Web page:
In the world of vitamins, the stars are vitamin C, vitamin D, and vitamin A, boasting the ability to improve everything from skin to eyesight to memory. However, one of the most important vitamins is an unsung hero: vitamin B1, also known as thiamine.

Just as a superhero helps the police discover where criminals are hiding their precious jewels, thiamine aids our body in uncovering the valuable energy stored in our food. To do this, thiamine helps our bodies convert food into glucose, which can then be broken down to provide energy. Have you ever felt energized after eating a meal? Thiamine is the vitamin responsible for that. Until our food is converted into glucose, our bodies are not able to benefit from it very much, or use it as fuel. This energy that thiamine unlocks is key to almost everything our bodies do.

As described by Mayo Clinic, “Thiamine is involved in many body functions, including nervous system and muscle function, the flow of electrolytes in and out of nerve and muscle cells, digestion, and carbohydrate metabolism.” Thiamine can also help reduce the risk of cataracts, kidney disease in people with diabetes, and painful menstruation according to Dr. Rafi Shaik, an IFANCA food scientist. Additionally, as described by Mayo Clinic, thiamine is being used to help treat metabolic disorders that accompany certain genetic conditions such as Leigh’s disease.

Though this is not where the importance of thiamine ends. Researchers believe thiamine still has untapped potential. Mayo Clinic further explains researchers are also studying how to use thiamine to treat alcoholism. The University of Maryland Medical Center also states, “Oral thiamine has been shown to improve cognitive function of patients with Alzheimer. However […] more research is needed before thiamine can be proposed as a treatment for Alzheimer disease.” With the many current and potential benefits of thiamine, it is clear that a lack of it will negatively impact our bodies.

Without Batman, Gotham City takes a turn for the worse, just as our health does without thiamine. When thiamine concentration is low, the cells in our body are deprived of energy, causing fatigue, irritability, and nausea. However, thiamine deficiencies are uncommon, since many countries require certain foods be thiamine fortified. In America, foods made with processed flour must have thiamine added to them, since the natural thiamine, stored in the hull of the grain, is lost in processing. This is why cereals, often made from processed flour, are one of the most common sources of thiamine in America. The National Institutes of Health estimate that Americans get about half their thiamine from fortified foods. However, those in developing nations often do not have access to thiamine fortified foods. The University of Maryland Medical Center explains this leaves them vulnerable to conditions such as Beriberi and Wernicke-Korsakoff syndrome, both of which can manifest in many forms, including confusion and shaking. If an increase in thiamine is provided, the effects of both these conditions can be limited.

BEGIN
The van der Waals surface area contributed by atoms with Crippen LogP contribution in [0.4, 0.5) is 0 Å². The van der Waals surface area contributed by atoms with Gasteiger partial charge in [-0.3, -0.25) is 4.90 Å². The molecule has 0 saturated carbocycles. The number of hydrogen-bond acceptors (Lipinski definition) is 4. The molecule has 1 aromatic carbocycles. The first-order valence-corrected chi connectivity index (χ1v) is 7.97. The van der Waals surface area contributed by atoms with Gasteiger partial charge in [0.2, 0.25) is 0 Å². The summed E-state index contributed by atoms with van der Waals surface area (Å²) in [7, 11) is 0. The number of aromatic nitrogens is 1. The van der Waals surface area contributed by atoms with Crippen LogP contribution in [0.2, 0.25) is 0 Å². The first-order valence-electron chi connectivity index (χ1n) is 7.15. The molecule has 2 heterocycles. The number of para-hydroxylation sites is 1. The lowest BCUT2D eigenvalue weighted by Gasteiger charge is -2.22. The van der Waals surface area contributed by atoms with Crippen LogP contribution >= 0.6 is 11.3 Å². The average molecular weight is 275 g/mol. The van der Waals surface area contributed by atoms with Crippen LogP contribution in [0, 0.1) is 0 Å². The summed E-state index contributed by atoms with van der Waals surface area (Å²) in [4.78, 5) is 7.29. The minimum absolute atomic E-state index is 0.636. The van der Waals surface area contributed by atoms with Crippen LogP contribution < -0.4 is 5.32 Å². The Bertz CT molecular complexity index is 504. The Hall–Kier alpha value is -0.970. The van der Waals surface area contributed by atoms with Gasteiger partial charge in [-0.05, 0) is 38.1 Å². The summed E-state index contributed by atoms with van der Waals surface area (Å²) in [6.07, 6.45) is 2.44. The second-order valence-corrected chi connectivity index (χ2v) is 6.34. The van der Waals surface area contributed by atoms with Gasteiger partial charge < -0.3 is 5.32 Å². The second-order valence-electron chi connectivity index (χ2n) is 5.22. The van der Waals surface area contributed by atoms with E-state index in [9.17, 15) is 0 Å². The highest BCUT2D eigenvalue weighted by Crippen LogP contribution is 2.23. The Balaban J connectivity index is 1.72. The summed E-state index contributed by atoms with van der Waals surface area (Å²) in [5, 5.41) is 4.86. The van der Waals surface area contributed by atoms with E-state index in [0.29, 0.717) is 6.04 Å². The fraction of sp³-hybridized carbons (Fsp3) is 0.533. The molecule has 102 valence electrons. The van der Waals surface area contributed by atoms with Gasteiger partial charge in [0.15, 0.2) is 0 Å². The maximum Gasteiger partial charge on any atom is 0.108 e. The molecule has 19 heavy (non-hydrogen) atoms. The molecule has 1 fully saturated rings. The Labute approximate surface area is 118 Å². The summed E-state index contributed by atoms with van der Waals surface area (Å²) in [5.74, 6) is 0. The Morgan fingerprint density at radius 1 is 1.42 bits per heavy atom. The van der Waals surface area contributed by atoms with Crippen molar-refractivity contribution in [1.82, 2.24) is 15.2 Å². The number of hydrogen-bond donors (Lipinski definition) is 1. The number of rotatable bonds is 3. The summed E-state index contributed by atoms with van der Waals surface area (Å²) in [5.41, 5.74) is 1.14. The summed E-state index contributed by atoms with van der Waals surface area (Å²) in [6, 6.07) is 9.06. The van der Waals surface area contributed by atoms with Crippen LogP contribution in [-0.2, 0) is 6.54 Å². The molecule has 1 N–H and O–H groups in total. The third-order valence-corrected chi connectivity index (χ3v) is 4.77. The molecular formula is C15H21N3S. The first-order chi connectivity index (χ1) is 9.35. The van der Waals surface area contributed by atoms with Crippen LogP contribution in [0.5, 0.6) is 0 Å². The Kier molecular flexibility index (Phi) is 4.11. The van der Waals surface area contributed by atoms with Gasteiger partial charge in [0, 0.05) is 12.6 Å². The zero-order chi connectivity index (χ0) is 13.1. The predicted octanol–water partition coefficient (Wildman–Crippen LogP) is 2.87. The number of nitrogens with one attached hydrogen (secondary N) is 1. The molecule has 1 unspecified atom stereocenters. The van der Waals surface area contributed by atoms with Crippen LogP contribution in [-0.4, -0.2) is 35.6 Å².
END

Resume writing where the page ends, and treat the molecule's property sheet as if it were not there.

In addition to cereal, Dr. Mian Riaz, director of Food Protein R&D Center, Texas A&M, says that sunflower and sesame seeds, wheat germ, green peas, lean meat, and nuts (especially cashews, peanuts, Brazil nuts, pistachios, and pine nuts) are all recommended sources of thiamine. Foods such as vegetables, fruits, and dairy also contain thiamine, but not in very large quantities. However, the thiamine they provide can be important when eaten in high concentrations, especially for those who are vegetarian and not getting any thiamine from lean meat sources. Making sure enough thiamine-rich sources are consumed is especially important for the elderly, whose bodies are not able to absorb thiamine as efficiently.

It’s important to keep in mind that not all sources of thiamine are equal. A food’s thiamine concentration often decreases as it is heated. This means, meat, which is cooked, does not always have as much thiamine as one would expect.

Thiamine is a vitamin our body does not store, with depletion taking about 14 days, so it is important to make sure you get enough on a regular basis. For those who do not have regular sources of thiamine in their diet, thiamine supplements are another option. However, it is important to make sure the thiamine in your supplements is halal. Dr. Riaz explains, “Most of the grain-based thiamine is halal. But some time during processing the manufacturer may add some additive which may not be halal. Therefore, it is advisable that consumers always ask for halal-certified thiamine.” The safest bet is to look for the Crescent-M on the bottle; then you’ll know your supplements are halal.

Just as a Superman sighting revitalizes Metropolis, reminding the people they have a hero to depend on, thiamine revitalizes our bodies. It restores energy to our cells and gives us the extra push we need to keep going. Thiamine is truly a superhero our bodies need.

Taskeen Khan currently attends UIUC. She has previously written for Huffington Post Teen and Islamic Horizons Magazine. Khan has also won several Silver Keys and honorable mentions in the Scholastic Art and Writing Awards.